skip to Main Content


A glomus, also called a paraganglioma, is a noncancerous tumor that is locally invasive and arises from the glomus cells of the middle ear. These tumors are highly vascularized and usually occur solitarily. They grow slowly and therefore are often caught before any adverse complications occur.

They can be found in the jugular bulb, middle ear, and carotid artery. They can also occur in the parapharyngeal space along the vagus nerve (in the deep neck).


Symptoms of a glomus tumor differ based on its location.

Glomus Tympanicum (middle ear):

  • Hearing loss
  • Bleeding from the ear
  • Pulsating sound or ringing in the ear

Glomus Vagale (deep neck):

  • Voice hoarseness
  • Facial muscle paralysis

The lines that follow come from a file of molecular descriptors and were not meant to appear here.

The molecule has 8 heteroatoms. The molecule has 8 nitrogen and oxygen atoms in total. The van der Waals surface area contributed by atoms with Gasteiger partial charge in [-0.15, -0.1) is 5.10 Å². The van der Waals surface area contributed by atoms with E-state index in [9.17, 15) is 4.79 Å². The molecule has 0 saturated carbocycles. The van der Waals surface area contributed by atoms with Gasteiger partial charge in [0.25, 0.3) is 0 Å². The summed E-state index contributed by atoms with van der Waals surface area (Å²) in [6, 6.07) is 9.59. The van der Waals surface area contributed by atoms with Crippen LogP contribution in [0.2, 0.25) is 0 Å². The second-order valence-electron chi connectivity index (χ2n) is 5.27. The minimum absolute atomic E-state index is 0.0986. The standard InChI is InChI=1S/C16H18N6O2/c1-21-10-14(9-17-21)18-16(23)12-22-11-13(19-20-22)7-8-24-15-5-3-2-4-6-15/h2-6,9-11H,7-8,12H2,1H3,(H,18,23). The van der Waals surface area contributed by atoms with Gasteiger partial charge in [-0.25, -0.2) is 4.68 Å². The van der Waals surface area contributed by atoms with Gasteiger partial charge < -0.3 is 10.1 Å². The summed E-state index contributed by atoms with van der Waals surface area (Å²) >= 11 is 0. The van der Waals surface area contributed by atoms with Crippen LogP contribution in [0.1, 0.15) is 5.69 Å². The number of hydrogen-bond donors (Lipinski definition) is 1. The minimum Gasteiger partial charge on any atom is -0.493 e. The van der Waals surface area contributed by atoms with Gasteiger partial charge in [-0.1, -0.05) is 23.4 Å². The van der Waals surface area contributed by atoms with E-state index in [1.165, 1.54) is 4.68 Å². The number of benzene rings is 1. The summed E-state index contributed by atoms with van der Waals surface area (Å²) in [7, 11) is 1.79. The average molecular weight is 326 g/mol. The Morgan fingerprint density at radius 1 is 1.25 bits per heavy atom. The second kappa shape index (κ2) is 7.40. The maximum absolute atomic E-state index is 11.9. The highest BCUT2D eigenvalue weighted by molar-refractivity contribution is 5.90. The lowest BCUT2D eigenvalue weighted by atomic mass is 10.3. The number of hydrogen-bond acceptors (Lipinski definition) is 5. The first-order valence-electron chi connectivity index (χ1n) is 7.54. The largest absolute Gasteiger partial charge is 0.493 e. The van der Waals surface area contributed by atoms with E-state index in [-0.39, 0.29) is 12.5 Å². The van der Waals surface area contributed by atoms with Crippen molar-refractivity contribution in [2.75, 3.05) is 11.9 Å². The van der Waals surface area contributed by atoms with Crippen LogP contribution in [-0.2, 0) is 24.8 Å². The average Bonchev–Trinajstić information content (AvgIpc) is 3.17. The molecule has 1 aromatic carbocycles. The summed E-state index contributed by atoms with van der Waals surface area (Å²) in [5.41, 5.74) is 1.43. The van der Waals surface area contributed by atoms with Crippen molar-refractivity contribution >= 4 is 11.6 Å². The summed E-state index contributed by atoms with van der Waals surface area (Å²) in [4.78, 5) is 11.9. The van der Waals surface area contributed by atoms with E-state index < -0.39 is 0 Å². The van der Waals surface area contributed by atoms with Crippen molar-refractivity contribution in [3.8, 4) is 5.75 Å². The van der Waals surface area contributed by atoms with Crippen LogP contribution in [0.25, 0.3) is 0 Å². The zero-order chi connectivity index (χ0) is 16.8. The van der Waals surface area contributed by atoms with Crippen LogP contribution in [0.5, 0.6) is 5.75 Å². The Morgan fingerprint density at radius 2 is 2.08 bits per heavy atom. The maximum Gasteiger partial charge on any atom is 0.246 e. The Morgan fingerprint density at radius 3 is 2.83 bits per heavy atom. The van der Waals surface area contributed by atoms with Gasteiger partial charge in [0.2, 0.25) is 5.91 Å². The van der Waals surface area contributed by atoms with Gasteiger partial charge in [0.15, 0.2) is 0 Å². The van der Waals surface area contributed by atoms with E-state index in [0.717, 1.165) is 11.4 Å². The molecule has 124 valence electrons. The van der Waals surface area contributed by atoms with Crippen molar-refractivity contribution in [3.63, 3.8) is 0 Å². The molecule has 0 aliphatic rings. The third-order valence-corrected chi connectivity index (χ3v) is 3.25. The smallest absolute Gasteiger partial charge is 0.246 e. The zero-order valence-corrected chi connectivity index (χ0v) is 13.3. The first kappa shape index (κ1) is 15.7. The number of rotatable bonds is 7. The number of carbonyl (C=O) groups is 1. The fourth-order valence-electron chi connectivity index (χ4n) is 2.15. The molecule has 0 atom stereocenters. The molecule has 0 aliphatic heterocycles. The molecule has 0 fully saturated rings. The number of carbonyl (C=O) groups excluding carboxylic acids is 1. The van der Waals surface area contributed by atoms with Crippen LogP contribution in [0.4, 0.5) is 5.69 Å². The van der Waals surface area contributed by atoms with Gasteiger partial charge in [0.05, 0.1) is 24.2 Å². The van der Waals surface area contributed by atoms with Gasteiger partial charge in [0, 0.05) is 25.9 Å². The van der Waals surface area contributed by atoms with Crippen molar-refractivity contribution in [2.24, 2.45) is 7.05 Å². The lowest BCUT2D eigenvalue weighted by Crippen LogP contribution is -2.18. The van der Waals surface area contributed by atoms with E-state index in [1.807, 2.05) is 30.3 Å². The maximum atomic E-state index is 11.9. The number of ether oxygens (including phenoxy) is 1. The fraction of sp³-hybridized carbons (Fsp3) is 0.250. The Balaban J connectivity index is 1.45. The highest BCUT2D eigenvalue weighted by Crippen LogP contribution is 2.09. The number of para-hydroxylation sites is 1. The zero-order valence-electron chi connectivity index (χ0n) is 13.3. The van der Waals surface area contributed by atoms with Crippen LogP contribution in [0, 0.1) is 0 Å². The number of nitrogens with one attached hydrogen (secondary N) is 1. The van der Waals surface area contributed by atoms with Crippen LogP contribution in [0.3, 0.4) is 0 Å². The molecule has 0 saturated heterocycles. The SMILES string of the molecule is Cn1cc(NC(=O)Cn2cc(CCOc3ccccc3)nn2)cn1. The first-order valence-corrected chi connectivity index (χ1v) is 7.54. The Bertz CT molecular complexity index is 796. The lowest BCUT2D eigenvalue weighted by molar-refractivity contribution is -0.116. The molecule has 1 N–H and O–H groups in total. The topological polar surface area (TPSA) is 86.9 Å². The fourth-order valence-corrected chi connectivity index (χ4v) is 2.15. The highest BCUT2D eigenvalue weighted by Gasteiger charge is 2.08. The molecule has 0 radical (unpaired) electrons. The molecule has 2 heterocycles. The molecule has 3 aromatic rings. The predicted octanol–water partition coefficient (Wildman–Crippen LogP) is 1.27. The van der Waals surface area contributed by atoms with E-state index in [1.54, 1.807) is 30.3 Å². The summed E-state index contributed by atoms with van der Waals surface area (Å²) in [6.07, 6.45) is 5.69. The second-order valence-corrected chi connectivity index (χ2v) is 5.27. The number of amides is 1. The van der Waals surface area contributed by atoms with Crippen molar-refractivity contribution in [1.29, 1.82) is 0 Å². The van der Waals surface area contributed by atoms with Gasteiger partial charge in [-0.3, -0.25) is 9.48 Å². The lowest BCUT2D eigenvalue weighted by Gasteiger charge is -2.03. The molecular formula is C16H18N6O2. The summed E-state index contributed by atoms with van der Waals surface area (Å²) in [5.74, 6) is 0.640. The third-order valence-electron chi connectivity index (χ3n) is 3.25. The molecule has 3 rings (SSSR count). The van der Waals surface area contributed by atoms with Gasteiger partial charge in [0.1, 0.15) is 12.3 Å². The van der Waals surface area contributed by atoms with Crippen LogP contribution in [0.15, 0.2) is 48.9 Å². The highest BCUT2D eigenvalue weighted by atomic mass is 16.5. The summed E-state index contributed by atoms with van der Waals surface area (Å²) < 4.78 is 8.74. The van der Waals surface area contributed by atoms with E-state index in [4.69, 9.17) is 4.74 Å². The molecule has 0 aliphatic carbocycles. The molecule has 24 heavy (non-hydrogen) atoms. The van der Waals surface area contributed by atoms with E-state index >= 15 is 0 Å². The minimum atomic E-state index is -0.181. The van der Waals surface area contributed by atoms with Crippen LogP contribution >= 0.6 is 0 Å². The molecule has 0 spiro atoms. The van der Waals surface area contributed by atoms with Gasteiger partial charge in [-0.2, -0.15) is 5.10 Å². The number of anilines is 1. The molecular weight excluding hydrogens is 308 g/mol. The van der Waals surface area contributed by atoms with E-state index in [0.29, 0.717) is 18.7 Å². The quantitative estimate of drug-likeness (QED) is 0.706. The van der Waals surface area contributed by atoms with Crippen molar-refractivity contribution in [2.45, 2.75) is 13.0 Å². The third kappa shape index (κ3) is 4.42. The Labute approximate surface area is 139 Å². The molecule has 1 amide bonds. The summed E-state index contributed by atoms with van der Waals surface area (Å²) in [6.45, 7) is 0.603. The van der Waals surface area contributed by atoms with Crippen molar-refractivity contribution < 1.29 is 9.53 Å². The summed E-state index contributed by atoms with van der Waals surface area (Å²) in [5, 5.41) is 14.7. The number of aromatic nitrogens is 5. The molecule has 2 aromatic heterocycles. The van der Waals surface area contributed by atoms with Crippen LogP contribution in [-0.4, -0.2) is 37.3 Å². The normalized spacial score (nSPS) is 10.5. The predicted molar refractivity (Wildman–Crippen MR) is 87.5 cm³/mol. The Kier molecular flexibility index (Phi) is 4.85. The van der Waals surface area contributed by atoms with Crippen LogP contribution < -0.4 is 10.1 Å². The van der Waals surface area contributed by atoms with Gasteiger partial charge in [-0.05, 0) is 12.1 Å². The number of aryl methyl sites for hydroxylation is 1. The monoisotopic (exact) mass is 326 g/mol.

• Painless mass in the neck

Carotid body glomus (carotid artery):

  • Painless mass in the neck that can cause no symptoms
  • Large tumors:
    • Voice hoarseness
    • Difficulty swallowing

Glomus Jugulare (jugular bulb):

  • Hearing loss
  • Ear pain
  • Bleeding from the ear
  • Pulsations in the ear

If a jugular bulb glomus compresses nearby cranial nerves, it can cause:

  • Facial weakness
  • Difficulty swallowing
  • Voice hoarseness
  • Tongue weakness
  • Shoulder droop

Rarely, a jugular bulb glomus can produce norepinephrine (a nervous system hormone), which can cause:

  • Headaches
  • Anxiety
  • Increased heart rate
  • High blood pressure


  • CT scan or MRI – allows your doctor to visualize the tumor and its specific location
  • Angiogram – glomus tumors are highly vascularized, so your doctor may request a special X-Ray that takes images of your blood vessels. A long, flexible catheter is inserted through the bloodstream and injects a contrast dye so visualize the blood vessels.

The only way to treat a glomus is through surgical removal.

Back To Top